Jan Frankel Schau  



 Problem Solver. Mediator. Author. Ally.   

California Daily Journal Top 50 Neutral 2013  

Named California "Super Lawyer" in ADR 2008-2014  

ADR Services, Inc. 



                                                                                     Volume 76 February, 2014

     This year's 'Settlement Strategies' Monthly Newsletter published exclusively by Jan Frankel Schau, will be on "Negotiation Skills".  Ms. Schau is always happy to have your feedback and comments and permits republication with attribution.                 


While engaged in litigation, we generally think of opposing counsel as our adversary.  The opposite party is considered the "opposing party".  But when you get to a negotiation, the counsel, parties and insurance carriers become your "negotiating partners".  That is, just as in a dance or a duel, it takes two willing participants to carry on the necessary choreography to structure a complete settlement of a dispute between two sides (or more).  If either one is absent--the show has much less chance to succeed.  And as soon as one party closes the door or shuts down, the negotiation is over.

You can, and should, use your mediator to make sure that every party who is necessary to make an ultimate decision will be participating fully at the mediation.  For example, if you suspect there are several potential insurance policies which may need to be on notice of your claims, communicate that to your mediator in advance of the hearing.  If excess coverage may be triggered by your initial demand, make that apparent in advance of the hearing and make sure that the excess carrier is aware that it is exposed to liability based upon your claims.

If, as defense counsel, there are reservations of rights, or claims of indemnity, or non-participating parties who have refused to engage in the negotiation, advise your mediator in advance and let her make arrangements to have contact with them if necessary or to get consent from the other side to leave them out of the negotiation.  If your client's wife or parent is going to be consulted at the end of the day and given veto power over the party's decision, consider inviting them to attend the hearing or set up a pre-mediation call with your mediator and your client to decide whether they should or should not be there.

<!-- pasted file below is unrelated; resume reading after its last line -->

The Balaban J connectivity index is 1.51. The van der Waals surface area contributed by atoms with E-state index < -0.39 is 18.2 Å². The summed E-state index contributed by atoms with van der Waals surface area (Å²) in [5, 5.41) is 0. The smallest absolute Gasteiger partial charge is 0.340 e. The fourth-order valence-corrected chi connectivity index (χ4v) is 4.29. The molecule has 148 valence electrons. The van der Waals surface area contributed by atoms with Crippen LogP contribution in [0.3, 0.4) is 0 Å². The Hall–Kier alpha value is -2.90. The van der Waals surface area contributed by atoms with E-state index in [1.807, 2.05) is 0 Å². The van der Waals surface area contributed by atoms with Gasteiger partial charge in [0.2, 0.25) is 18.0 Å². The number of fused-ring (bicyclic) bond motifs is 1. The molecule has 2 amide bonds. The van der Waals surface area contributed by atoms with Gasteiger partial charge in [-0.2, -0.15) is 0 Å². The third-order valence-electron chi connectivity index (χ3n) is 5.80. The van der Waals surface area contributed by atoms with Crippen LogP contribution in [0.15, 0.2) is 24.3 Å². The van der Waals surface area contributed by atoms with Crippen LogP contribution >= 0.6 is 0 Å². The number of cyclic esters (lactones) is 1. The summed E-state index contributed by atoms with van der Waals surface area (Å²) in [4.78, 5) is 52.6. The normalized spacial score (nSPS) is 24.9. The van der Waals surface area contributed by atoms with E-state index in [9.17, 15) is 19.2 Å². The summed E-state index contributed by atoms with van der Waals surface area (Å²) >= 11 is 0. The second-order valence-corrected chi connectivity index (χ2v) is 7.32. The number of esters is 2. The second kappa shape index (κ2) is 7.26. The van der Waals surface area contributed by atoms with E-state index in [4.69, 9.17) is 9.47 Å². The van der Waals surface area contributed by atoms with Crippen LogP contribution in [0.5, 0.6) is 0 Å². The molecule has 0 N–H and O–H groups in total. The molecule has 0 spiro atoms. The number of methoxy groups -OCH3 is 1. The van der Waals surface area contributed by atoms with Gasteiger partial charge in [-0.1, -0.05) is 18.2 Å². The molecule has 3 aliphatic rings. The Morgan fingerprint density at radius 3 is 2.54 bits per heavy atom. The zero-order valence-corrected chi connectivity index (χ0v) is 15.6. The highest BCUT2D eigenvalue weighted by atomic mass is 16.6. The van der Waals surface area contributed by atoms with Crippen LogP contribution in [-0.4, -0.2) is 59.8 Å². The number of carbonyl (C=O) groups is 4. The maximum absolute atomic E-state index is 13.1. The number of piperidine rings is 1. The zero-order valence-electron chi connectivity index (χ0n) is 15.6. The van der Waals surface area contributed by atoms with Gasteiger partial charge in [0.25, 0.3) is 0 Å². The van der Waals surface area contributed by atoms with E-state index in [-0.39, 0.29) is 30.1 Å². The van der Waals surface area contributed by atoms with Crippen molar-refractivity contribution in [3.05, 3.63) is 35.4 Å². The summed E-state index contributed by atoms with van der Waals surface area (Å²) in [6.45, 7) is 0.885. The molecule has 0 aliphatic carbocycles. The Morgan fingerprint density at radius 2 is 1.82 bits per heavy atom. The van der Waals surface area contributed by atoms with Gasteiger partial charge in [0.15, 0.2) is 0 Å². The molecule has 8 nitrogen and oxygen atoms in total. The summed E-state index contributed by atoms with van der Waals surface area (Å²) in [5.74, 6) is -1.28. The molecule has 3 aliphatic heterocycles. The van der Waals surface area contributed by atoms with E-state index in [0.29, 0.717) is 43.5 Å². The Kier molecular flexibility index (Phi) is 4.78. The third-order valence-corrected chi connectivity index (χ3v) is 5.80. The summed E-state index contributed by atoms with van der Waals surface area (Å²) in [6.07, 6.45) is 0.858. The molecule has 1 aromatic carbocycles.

Finally, if there are critical liens arising out of medi-cal, Kaiser or worker's compensation, or even prior counsel or other pending actions that may affect your settlement, you should know what they are and have begun to negotiate those in advance, too. 

You can't succeed without planning for your success!

Good Luck!  


Jan Frankel Schau  


 P.S.    The Beverly Hills Bar Association's Labor & Employment Section is holding an MCLE event on Tax Consequences in settling Employment Disputes on March 3, 2014.  You can see the flier here:   www.bhba.org/sections/laborandemployment/events.  

Contact me for details.  I'd love to see you there! 


Jan Frankel Schau





Follow me on Twitter at:  @JanSchau

Facebook at:  Schau Mediation

Blog:  Viewfromthemiddleoftheroad.blogspot.com

Author, "View from the Middle of the Road:  A Mediator's Perspective on Life, Conflict and Human Interaction" (AuthorHouse 2013)

Now Available on Amazon.com 




To Schedule a Mediation    

Contact Case Manager:  Eve Thorstens:  310-201-0010   

Jan Schau's Direct Dial:  818. 986.9876


 Visit Jan's Website  


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Author, "View from the Middle of the Road:   

A Mediator's Perspective on Life, Conflict and Human Interaction"

(Author House, 2013)


Purhcase "The View from the Middle of the Road" 



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